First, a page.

Thursday, July 31, 2008

Hollywood Regency at Home in the Desert

This glamorous style evades definition. It does so by way of incorporating so many elements of design- but most agree that its origin can be traced to Hollywood style of the 1930s and 1940s; particularly the set designs of the Golden Age of Hollywood.

The popularity of this style is extending itself into the current rage in Palm Springs and Rancho Mirage’s for modern glamour- and so the Hollywood Regency style is gaining popularity once again. Elements and objects found within the Hollywood Regency style are sourced globally: Asian, Moroccan accessories are frequently spotted; English and French Regency furniture which give the rooms their scale and sensibility; Greek Revival elements are certainly always spotted in fabric patterns used; and classic art deco and modern influences are used to bring the look up to date.
Historically, designers such as Billy Haines and Billy Baldwin are credited for the emergency of this style, and their contemporary counterparts are Kelly Wearstler and Jonathan Adler, both of which have completed major hotel projects in Palm Springs for The Viceroy Hotel and The Parker Hotel, respectively.

However, Dorothy Draper defines the Hollywood Regency style and is also credited with being the first successful female interior designer. Her firm was based in New York and she also was a contributing writer to Good Housekeeping magazine. Draper is most famous for her hotels including the Carlyle Hotel in New York, the Arrowhead Spa in San Bernardino, the Greenbrier in West
Virginia. The Museum of the City of New York held a retrospective of her work in 2006- a photo of the entry is featured here.

Tuesday, July 1, 2008

The Beautiful Arizona Biltmore

We recently spent time at the Arizona Biltmore, which has been a landmark destination since it opened its doors in 1929. Many have mistakenly credited Frank Lloyd Wright as being the architect on this project, although Albert Chase MacArthur, brother of one of the original investors, is the actual architect of record. He was also a student of Frank Lloyd Wright in the early 1900’s.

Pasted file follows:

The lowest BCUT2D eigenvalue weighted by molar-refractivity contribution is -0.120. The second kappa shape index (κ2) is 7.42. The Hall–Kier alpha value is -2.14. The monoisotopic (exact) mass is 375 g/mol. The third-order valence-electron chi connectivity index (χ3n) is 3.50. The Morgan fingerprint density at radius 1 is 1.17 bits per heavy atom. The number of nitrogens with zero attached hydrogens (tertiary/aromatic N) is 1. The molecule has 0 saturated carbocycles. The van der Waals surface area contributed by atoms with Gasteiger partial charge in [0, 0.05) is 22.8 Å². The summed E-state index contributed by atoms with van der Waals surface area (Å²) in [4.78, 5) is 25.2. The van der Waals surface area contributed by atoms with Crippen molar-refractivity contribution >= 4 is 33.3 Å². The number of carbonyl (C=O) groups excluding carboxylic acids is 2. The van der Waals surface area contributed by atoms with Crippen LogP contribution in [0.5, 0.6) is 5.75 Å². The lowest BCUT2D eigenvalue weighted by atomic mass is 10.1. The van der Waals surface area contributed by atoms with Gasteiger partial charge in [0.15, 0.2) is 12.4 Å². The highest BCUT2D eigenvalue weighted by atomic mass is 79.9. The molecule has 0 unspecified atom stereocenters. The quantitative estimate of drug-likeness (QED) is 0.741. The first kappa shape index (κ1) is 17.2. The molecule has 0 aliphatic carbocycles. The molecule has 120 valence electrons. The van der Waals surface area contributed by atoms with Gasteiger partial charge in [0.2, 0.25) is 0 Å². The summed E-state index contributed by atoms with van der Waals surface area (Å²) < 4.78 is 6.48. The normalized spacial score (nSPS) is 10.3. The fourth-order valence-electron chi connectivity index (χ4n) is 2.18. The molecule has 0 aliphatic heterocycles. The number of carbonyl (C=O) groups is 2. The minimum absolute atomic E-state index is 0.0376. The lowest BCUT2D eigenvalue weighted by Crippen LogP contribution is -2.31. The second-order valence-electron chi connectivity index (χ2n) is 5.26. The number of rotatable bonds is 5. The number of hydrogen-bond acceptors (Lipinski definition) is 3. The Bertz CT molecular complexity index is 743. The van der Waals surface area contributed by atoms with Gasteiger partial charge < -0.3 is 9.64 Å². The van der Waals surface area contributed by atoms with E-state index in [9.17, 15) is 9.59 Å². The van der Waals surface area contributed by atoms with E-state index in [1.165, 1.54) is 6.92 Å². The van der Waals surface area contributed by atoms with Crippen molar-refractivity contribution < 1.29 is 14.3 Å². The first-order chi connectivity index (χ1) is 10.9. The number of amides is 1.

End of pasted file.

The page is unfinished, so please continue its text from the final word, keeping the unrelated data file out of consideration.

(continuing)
Contributing to most visitor’s confusion are the placements of FLW objects throughout the hotel, such as: the “Sprite” sculptures from
Wright’s 1915 Midway Gardens project in Chicago; a stained glass window “Sahuaros” placed in the lobby; and the naming the hotel lobby bar and downstairs café “Wright’s.” This dispute is not anything new. Frank Lloyd Wright himself has previously claimed credit for the building’s design.

It has been claimed that this is the only existing hotel in the world
with a Frank Lloyd Wright influenced design, one of the FLW hotels is still in existence, albeit currently in use as a museum. The Imperial Hotel, previously in Tokyo, Japan, is now the Meiji Mura Museum outside of Nagoya. The entire façade, lobby, and pool were moved to their current location and are open to the public. I had the good luck to visit there about eight years ago.

One of the most obvious motifs in the interior design of the Biltmore hotel is the geometric pattern based on the scarring that occurs on palm trees as they are pruned. The “Biltmore
Block” is seen throughout the grounds, and the blocks were molded on-site. Other similar patterns were woven into carpets, and the selection of the furniture and fabrics were selected with the integrity of the architecture in mind.

The interior design of this churchlike hotel plays on shadows and rich browns and gold tones. The desert heat seems far removed from the interior as visitors enter the main lobby, although high clerestory windows allow sunlight in, and reflects off the gold-leafed ceilings.

Thanks to owners who are committed to preserving the building’s architectural history, the resort has become more “Wright”
than it was when it was originally built. This hotel is a wonderful example of an architectural vernacular that could be built in the California Desert successfully- it would be a wonderful change from the Spanish Colonials in the Palm Springs, Rancho Mirage, and Palm Desert construction. The interior design of this project could equally be adaptable for a residence at Bighorn or another California Country Club as well.

UPDATE: A reader informs me that there is one Frank Lloyd Wright hotel in Mason, Iowa- The Park Inn. It is not currently operating, and seems to be in the process of resoration, and will possibly open within the next two years...

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